At the dinner, Captain Moe Yan Naing and Sergeant Khin Maung Lin reportedly gave the journalists documents related to the situation in Rakhine State.
The pair had been reporting on the military campaign in the northern Rakhine state that has forced some 655,000 Rohingya Muslims to flee over the border to Bangladesh since August, violence the United Nations has condemned as ethnic cleansing.
The most recent high profile case regarding the Official Secrets Act came in 2014, when the now-defunct Unity Journal ran a front page story claiming to have exposed a secret chemical weapons factory run by the military in central Myanmar.
Section 3 covers entering prohibited places, taking images or handling secret official documents that "might be or is meant to be, directly or indirectly, useful to an enemy".
Wa Lone and Kyaw Soe Oo were arrested December 12 after police accused them of violating the colonial-era law by acquiring "important secret papers" from two policemen. It accused them of having "illegally acquired information with the intention to share it with foreign media".
After a half-hour session, the case was adjourned until January 23, when bail arguments will be heard. That they have pressed ahead indicates the limits of worldwide condemnation, which has included demands for their immediate release from Western governments, and a global media spotlight. When they went outside, seven police surrounded them and arrested them.
Wa Lone, 31, and Kyaw Soe Oo, 27, are charged with allegedly violating the Official Secrets Act and face up to 14 years in prison if convicted. Outside the gates, several dozen local journalists held up a vinyl poster demanding their release.
Arriving shortly after 10am, Wa Lone and Kyaw Soe Oo were bundled through a media scrum into the courtroom.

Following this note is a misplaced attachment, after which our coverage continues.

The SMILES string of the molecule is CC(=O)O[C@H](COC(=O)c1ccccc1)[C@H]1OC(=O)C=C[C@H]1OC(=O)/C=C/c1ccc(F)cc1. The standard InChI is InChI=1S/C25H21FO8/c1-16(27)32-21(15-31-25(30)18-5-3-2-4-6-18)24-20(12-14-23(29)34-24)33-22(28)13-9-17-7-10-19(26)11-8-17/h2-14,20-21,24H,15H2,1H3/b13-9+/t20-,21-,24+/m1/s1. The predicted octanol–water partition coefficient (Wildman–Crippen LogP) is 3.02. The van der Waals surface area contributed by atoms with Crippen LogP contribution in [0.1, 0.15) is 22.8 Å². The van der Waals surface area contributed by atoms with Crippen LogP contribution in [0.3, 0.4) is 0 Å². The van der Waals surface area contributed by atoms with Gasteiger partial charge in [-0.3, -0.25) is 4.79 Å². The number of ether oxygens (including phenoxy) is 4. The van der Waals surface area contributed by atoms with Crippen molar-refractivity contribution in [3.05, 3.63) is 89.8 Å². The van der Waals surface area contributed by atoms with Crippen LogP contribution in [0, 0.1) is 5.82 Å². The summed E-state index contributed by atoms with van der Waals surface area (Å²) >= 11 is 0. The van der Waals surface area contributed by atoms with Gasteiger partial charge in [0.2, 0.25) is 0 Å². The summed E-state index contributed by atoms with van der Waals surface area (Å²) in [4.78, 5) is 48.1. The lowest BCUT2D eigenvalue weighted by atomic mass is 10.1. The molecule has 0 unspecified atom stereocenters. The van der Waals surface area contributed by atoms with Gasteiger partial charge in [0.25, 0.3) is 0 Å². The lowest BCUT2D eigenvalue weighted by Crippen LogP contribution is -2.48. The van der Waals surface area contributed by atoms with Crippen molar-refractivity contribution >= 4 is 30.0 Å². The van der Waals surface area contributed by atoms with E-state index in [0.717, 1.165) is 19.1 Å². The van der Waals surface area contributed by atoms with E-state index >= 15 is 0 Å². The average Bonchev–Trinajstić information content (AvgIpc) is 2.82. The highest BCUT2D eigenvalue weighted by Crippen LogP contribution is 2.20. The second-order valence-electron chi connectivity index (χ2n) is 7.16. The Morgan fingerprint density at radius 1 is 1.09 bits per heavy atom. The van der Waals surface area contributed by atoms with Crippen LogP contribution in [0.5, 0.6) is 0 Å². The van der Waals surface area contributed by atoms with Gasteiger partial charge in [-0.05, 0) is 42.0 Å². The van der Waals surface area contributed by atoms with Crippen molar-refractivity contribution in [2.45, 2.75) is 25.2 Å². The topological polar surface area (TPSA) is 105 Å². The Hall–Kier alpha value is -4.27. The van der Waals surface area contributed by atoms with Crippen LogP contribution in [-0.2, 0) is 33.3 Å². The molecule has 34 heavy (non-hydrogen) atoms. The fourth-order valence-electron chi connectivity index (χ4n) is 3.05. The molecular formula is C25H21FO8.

"I am trying to be strong in everything".
The two journalists had worked on Reuters coverage of the crisis in Rakhine.
"It is not the same as what Ko Wa Lone and [Kyaw Soe Oo] said, and what is understood by the world", Than Zaw Aung said.
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Valerie Volcovici, a Reuters journalist and NewsGuild member, said the detention of her colleagues in Myanmar was just the latest in a worrying global trend of attacks on, and undermining of, journalists and the media. Reuters [Reuters report] Editor-in-Chief also condemned the arrests, calling it a "blatant attack on press freedom". "We believe time is of the essence and we continue to call for Wa Lone and Kyaw Soe Oo's prompt release", he said. Government spokesman U Zaw Htay declined to comment when asked if the two officers had been or would also be charged.
"The judge will be decide whether they are guilty or not according to the law", he told Reuters.
Global leaders, including former USA president Bill Clinton, and government officials from some of the world's major nations, including the United States, Britain and Canada, as well as United Nations officials, have called for their release. Representatives of the United Nations and various embassies including the UK, the US, Australia and the Netherlands attended the hearing.
The U.S. embassy said it was "very disappointed" by the decision to pursue charges.
"For democracy to succeed and flourish, journalists must be able to do their jobs", the embassy statement added.
Significantly, Clinton was USA president for much of the 1990s when the American administration pressed Myanmar's then military regime to release democracy champion Aung San Suu Kyi from years of house arrest.
Reporters Without Borders (RSF) has reiterated its call for the immediate release of two Burmese reporters working for the Reuters news agency. Authorities have largely banned media from the conflict zone.
"A free press is critical to a free society-the detention of journalists anywhere is unacceptable", he tweeted on Monday.
This week, former U.S. president Bill Clinton also weighed in on the issue.
Suu Kyi won a 2015 election and formed Myanmar's first civilian government in more than half a century in early 2016, although she is barred by the constitution from becoming president.